For the football fans in the U.S., our glut of football excitement is about to run out. The NCAA football season ended when Alabama beat LSU.  The NFL playoffs are in full swing and soon the Super Bowl will be played and over.  So as to not forget our neighbors to the north, the CFL offseason is well underway.  Of course, just because the season is over doesn’t mean that things are any less hectic for the coaches, players, and support personnel.  No matter what level you are at, this is the period to get better.  Coaches are looking for better players through scouting and recruiting.  Even high school coaches scour the hallways looking to encourage a “diamond in the rough” to play next year.  As for players, they are all (or should be) working to get better.  This is the time of year to improve strength, power, and athletic skills so that they can be a better player.  This can be just in preparation for next season, or it can be to get ready for various combines and tryouts.  It is a very busy time of year for all involved.

If you are a player, right now you should be on a solid program to develop you strength, power, speed, agility, flexibility, balance, and coordination.  If you aren’t, you are going to miss out.  You will miss out on the chance to excel on the field and possibly miss out on a scholarship or pro contract.  Years ago most players didn’t train during the off-season.  Nowadays, if you don’t train during the off-season, you probably won’t see the field during the season.  If you ask the guys from Alabama, LSU, or any other major college football program, this is when they start to get ready for next year.  It doesn’t start in August, it starts now.  They lift weights, run agility drills, and do anything else that is necessary to get better.  So what should you (or your players) be doing during January?

3 Keys During The Off-season

  1. Evaluate, evaluate, evaluate – Every player should be evaluated at this time of year.  It is true that it helps to re-test them in their 40, vertical jump, clean, etc.  In addition, it is a good time to eval individual players for lingering injury issues, strength and flexibility imbalances, etc.  Whether you use a formal system like the Functional Movement Screen or do something different, you need to try to pinpoint any problems that each individual may need to work on.  If you don’t do it while you have time to, you won’t do it at all.  If these problems don’t get fixed, they will limit the development of the player.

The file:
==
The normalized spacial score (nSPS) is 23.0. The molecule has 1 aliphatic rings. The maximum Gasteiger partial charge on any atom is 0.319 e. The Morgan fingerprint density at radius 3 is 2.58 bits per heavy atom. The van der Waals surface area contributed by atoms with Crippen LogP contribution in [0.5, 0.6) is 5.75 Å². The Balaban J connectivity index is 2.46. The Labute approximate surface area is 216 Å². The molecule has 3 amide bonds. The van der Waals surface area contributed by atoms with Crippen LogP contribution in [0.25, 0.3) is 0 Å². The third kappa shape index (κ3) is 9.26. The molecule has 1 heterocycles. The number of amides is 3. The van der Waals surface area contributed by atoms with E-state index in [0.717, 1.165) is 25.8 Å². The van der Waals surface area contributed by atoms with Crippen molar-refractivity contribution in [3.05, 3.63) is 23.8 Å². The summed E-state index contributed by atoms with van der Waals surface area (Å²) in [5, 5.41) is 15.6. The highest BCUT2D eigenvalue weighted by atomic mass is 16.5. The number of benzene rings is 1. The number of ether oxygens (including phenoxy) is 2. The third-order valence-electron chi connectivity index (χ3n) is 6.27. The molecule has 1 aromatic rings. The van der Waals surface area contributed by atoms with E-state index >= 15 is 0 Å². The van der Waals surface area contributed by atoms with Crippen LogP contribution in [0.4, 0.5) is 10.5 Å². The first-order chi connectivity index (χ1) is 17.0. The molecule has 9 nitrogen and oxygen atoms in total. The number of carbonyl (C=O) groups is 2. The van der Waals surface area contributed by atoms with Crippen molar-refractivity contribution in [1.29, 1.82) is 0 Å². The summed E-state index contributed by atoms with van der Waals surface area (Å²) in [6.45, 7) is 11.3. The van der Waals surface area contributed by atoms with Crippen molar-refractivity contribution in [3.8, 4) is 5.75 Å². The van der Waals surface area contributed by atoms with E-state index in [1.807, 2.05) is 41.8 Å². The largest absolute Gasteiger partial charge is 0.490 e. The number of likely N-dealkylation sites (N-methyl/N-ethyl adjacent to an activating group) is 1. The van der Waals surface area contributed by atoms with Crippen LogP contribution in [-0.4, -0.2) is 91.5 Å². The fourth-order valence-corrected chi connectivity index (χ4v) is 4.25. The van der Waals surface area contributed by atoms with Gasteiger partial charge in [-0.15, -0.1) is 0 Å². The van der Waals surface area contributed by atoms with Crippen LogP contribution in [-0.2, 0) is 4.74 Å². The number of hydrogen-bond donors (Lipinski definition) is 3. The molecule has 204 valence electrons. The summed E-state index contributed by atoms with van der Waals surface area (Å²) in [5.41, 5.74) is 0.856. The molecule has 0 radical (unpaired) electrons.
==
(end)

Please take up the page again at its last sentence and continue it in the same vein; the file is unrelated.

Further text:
2. A solid program – Every player should be placed on a solid strength and conditioning program.  It should be well thought out and should include phases that will develop hypertrophy, strength, and power in the weightroom.  It should also include plenty of flexibility, speed, and agility work.  Just lining up to run sprints isn’t really speed work.  I mean form and technique work.  It takes a lot of reps to make a change permanent.  Get started now.
  3. Team bonding / competition work – This is also the time to begin to include some team bonding activities.  They don’t have to be every day, but there is a long time from now until August.  Start to include them now to help your team develop the chemistry that the need to succeed.  As for competition, that can be worked into drills and other off-season activities.  Some kids don’t have the competitive fire that they should.  This can be developed but again, it should start now.
Keep these keys in mind while you plan your program.
Mark
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Youth Training & Athletic Development

baby with ball pic

Is this too young to specialize?

There was a good article published recently about developing young athletes.  It focuses on sports specialization in young athletes.  Besides the normal reasons I have used to put down the practice of early specialization, it cites another major one.  It points out that according to much of the work on Long Term Athletic Development, if a child specializes at too early of an age, they will fail to develop basic athletic skills.  The lack of these skills will then limit their overall athletic potential.  I believe that this is 100 % correct.  I recently watched a high school sporting event.  While I was at the event, I spent time analyzing the basic athletic skills of some of the athletes (running form, agility, etc).  While some of the players were certainly gifted, it was obvious that many of them had never been coached on basic running form and footwork.  Many of the athletes on the field were getting by purely on natural ability.  I saw some of the fastest players on the field display poor form.  If they had been trained to run well previously, they would have been much faster.  Not only would they have made their team better, they would have been better individually.  Obviously that should appeal to those who are chasing college scholarships.